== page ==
- Photo by Emily Jovais
- Miya Yoshitani of APEN speaks at a press conference for the Sept. 8 climate march.
When President Trump pulled the U.S. out of the Paris climate agreement, California Governor Jerry Brown announced that he would host his own "Global Climate Action Summit." So on Sept. 12-14, hundreds of business and government leaders from around the world, along with experts, nonprofits, and national officials, will convene in San Francisco. Their purpose is to discuss ways of stepping up their efforts to meet the goal of the Paris agreement — keeping global temperature increases below 2 degrees Celsius, or 3.6 degrees Fahrenheit, in order to prevent the worst effects of climate change.
In conjunction with Brown's summit, thousands of activists will hold their own events, kicking off with a massive march on Sept. 8 and including three conferences, several protests (some including civil disobedience), a film festival, and programs to showcase the voices of the "frontline communities" most impacted by the fossil fuel industry.
At the official Global Climate Action Summit, businesses and state and local governments will be asked to make specific commitments to meet six challenges: increasing the use of clean energy, setting "science-based" targets for reducing greenhouse gases, promoting "land and ocean stewardship," shifting private investment toward climate solutions, and developing new technology to address the crisis.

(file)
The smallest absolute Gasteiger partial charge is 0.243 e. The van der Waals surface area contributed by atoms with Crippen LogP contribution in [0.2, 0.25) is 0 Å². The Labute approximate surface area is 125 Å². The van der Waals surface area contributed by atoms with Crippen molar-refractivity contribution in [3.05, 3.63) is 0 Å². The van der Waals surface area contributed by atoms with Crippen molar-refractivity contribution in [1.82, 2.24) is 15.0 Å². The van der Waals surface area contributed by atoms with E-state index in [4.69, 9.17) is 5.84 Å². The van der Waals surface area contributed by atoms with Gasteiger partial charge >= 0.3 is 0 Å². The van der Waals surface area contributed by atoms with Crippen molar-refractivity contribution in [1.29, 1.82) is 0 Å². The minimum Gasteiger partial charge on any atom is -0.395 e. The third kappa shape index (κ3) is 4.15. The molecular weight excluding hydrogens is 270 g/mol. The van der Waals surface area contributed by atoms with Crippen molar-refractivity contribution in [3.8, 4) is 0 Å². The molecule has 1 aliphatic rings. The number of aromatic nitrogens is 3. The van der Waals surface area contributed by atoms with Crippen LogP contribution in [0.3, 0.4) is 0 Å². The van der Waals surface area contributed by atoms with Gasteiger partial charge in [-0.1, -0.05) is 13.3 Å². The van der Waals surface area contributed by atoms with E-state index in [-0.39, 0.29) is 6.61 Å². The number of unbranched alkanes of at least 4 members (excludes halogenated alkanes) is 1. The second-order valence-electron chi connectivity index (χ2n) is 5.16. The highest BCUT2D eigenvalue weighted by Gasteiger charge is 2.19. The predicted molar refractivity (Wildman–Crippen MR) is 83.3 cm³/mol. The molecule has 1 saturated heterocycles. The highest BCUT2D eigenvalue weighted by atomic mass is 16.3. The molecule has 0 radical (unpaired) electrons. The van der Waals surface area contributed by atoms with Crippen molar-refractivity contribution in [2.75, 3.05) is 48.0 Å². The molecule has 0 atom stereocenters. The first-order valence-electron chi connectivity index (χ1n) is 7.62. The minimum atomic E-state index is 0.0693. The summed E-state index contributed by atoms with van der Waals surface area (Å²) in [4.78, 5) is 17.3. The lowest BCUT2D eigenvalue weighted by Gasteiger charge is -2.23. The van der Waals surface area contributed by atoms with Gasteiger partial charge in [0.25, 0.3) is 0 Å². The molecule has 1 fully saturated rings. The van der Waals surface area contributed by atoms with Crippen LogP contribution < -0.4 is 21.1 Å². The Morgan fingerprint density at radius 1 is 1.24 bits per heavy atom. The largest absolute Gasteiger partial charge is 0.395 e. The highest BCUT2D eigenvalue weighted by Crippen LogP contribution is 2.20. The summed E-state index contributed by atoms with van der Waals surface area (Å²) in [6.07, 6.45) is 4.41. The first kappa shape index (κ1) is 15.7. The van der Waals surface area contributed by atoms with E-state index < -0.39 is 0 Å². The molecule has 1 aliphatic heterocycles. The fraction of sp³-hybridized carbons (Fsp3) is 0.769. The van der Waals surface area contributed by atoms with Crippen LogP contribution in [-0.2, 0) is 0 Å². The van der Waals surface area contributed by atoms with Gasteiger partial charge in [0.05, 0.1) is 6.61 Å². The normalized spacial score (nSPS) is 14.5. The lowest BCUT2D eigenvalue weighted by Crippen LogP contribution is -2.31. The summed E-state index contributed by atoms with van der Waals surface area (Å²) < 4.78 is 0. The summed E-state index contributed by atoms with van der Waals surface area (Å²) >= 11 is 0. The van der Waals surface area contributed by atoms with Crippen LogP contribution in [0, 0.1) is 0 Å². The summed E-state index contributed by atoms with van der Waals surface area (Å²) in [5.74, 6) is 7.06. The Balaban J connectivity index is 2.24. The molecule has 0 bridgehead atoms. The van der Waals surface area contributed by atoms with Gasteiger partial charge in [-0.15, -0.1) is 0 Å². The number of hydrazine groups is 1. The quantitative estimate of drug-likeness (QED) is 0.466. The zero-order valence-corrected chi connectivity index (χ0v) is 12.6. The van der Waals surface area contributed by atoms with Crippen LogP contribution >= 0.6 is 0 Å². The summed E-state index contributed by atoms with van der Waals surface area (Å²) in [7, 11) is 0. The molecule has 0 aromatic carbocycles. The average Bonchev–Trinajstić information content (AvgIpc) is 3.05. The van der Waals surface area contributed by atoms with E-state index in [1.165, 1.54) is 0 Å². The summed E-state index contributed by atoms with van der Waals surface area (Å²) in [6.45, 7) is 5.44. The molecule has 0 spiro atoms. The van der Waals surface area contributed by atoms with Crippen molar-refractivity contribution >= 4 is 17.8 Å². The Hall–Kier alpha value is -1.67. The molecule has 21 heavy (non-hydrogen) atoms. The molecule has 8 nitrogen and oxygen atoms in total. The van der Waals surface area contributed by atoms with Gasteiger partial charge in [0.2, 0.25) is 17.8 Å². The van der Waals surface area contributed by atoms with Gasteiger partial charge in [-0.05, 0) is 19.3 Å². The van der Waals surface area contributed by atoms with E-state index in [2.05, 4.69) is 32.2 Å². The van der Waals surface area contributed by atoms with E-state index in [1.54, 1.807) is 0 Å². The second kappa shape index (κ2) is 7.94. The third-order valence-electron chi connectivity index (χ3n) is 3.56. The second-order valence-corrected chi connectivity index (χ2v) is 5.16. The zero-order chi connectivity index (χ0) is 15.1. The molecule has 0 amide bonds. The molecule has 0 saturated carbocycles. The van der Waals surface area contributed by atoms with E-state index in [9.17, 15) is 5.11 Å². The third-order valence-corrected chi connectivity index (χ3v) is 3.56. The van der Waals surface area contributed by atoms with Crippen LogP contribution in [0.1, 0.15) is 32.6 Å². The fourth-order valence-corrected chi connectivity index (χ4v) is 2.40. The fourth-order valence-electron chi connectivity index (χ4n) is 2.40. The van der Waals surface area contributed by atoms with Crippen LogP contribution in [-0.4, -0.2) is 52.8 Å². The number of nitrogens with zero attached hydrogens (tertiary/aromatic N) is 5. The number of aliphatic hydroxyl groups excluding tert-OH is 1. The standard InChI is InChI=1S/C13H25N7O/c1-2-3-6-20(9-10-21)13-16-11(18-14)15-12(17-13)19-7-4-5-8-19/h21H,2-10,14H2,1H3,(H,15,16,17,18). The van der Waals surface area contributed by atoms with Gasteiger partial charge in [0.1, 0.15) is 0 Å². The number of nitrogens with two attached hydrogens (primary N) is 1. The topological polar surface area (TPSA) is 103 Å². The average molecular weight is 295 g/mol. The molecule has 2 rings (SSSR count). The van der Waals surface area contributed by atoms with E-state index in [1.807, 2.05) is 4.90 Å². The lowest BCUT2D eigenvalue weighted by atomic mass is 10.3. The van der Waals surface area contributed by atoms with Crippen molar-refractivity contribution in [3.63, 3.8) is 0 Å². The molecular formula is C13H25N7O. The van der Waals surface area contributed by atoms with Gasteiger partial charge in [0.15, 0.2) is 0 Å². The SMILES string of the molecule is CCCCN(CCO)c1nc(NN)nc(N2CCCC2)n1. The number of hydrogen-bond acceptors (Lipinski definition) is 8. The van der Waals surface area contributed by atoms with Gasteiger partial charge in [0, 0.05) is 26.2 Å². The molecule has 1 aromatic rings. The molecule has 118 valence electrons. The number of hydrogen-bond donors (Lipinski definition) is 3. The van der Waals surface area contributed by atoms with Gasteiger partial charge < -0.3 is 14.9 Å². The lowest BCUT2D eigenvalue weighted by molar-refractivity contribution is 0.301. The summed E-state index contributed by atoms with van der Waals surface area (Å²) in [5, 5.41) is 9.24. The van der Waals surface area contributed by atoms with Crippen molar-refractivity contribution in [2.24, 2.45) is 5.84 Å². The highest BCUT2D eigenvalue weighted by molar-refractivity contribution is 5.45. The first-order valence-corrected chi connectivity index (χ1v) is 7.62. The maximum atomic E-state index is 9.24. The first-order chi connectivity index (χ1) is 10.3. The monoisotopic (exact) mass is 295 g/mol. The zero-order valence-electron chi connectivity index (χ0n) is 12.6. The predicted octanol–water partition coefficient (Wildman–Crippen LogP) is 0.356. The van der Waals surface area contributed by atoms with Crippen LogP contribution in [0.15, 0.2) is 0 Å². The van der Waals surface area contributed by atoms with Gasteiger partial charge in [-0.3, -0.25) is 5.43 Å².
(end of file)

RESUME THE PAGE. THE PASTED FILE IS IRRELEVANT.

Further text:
Many activists see the alternative events as pressure for stronger summit results. "We need to hold them accountable, put their feet to the fire, transition to supporting investments in local solutions that have been working," said Alvina Wong of the Oakland-based Asian Pacific Environmental Network (APEN).
Some directly challenge Brown's claim to be a climate leader. A statewide coalition called Brown's Last Chance argues, "California's current climate path is insufficient to meet even our short-term goals." They say that while Brown has promoted the use of clean energy, he has done nothing to restrict California's oil and gas production. A new report by the nonprofit Oil Change International found that during Brown's administration California has issued more than 20,000 permits to oil companies to dig new wells.
"We're in a huge climate hole. The first step is to stop digging," said David Turnbull of Oil Change International. "If we're not keeping fossil fuel in the ground, we're not going to solve the climate crisis."
The Brown's Last Chance campaign is demanding that Brown — and the next governor — stop issuing permits for new fossil fuel projects. They also advocate a "planned phase-out" of oil and gas production with a "just transition for workers, communities, and economies" affected by the fossil fuel industry.
Despite a recent state report celebrating California's early achievement of 2020 greenhouse gas reduction goals, many oil-industry experts say Brown's showcase "cap and trade" program is not the reason. Factors like the heavy rainfall in 2016, which lead to an increase in hydroelectric power, were more significant. And a new study shows that under cap and trade, local pollution has actually increased in the frontline communities near a majority of the regulated facilities.